When you are going through a tough time, you have less energy. The healthy habits you’ve spent weeks, months, maybe even years forming sometimes fall apart in front of you. And this can cause despair and guilt and shame.
But, this is normal. It’s okay to break new and good habits during tough times.
Healthy habits aren’t a once and done thing. Trauma recovery is exhausting—and sometimes we go back to our defaults.
Healing from abuse has good moments and difficult ones. In the tougher times, we often go back to what helped us survive, even the habits that we now want to change.
And this can cause serious shame and self-doubt. And that can lead to giving up. Which is exactly what you don’t want to do.
The patterns you’re working on replacing take time, simply because your body and mind have found tried and true ones that got you through the abuse.
These old habits also do some harm, which is why you now want to change them.
That’s noble and fantastic. If you truly want to succeed, you have to understand why healthy habits don’t stick right away. Why your mind is so hesitant to let past patterns go.
And—most importantly—how to stick with them, even when they slip for a moment.
When you’re struggling to start a healthy habit, this video will help you objectively see exactly how to convince your mind to actually adopt it. So, give the episode a watch!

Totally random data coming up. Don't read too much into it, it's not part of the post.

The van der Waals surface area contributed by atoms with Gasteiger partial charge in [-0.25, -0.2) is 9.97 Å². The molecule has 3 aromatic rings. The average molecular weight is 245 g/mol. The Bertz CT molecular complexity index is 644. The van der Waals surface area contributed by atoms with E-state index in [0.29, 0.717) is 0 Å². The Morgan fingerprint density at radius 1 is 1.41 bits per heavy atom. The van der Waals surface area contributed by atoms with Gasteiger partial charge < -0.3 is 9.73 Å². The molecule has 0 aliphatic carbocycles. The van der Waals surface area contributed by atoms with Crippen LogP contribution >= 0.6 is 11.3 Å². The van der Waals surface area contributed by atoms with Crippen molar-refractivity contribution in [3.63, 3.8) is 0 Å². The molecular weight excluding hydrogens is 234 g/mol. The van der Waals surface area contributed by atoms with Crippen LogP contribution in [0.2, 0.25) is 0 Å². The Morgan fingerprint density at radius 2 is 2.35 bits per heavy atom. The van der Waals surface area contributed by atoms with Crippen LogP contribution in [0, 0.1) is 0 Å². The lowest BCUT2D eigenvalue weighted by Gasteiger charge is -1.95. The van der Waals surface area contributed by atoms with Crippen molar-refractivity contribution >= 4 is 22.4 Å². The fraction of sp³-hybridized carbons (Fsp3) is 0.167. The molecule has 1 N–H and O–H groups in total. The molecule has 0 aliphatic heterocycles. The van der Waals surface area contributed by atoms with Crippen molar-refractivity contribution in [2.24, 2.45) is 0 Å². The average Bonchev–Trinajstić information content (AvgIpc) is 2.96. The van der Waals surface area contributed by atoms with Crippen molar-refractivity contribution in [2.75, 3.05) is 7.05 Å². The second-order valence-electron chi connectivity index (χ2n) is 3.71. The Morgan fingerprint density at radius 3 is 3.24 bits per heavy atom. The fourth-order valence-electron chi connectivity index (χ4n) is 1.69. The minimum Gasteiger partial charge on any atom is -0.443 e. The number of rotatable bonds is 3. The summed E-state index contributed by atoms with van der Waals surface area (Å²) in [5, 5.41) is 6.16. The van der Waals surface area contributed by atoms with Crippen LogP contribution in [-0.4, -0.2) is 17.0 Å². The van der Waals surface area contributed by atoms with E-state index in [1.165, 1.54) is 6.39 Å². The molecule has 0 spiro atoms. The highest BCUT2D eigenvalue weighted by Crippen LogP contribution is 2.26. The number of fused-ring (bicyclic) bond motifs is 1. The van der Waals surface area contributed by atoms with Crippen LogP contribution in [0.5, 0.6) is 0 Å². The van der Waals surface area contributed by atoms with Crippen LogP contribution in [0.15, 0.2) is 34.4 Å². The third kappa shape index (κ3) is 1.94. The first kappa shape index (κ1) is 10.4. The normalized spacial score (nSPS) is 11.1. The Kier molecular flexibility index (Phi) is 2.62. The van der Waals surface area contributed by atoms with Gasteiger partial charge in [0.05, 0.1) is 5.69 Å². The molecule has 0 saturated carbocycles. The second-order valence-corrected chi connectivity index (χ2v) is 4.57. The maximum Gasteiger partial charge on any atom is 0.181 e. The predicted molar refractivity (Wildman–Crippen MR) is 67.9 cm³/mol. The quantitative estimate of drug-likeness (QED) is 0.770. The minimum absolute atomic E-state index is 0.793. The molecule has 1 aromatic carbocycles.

Looking for good habits to start? Check this blog out! Conquer Chronic Stress with These 6 Practical Habits
You don’t want to miss these highlights!
Why those healthy habits slip away in the first place—even if you’re doing everything right [0:49]
How to cope with the uncertainty of replacing a trusty old pattern with something completely new [2:18]
All you need to do in order to set the foundation for this healthy habit to take root (even when you’re experiencing doubt and fear) [2:52]
Sometimes your mind will take a break from learning a new pattern and simply go back to its defaults. And this is nothing to be ashamed of—your mind does it because it knows it can rely on that old pattern.
Now your job is to simply convince it to trust the new healthy habit.
And the first step can be to answer these in the comments below!
What healthy habits are you trying to form? What has triggered an old habit to come back up? How can you stop yourself from giving up when you new habits are tested?
You’d be surprised at how many of your own fears and doubts you can subside simply by writing about it.
Every one of us survivors needs to replace old patterns with new and shiny ones in order to heal, so this is a process that I bet every single one of us faces. Because of that, I’d love if you shared this blog with a friend too!
You seriously never know who’s life it might change.
It’s my hope you take some time today to walk into those new healthy habits, even if your mind feels a bit shaky about them. Overtime, you’ll learn to work as a team—adopting the best coping mechanisms and beliefs.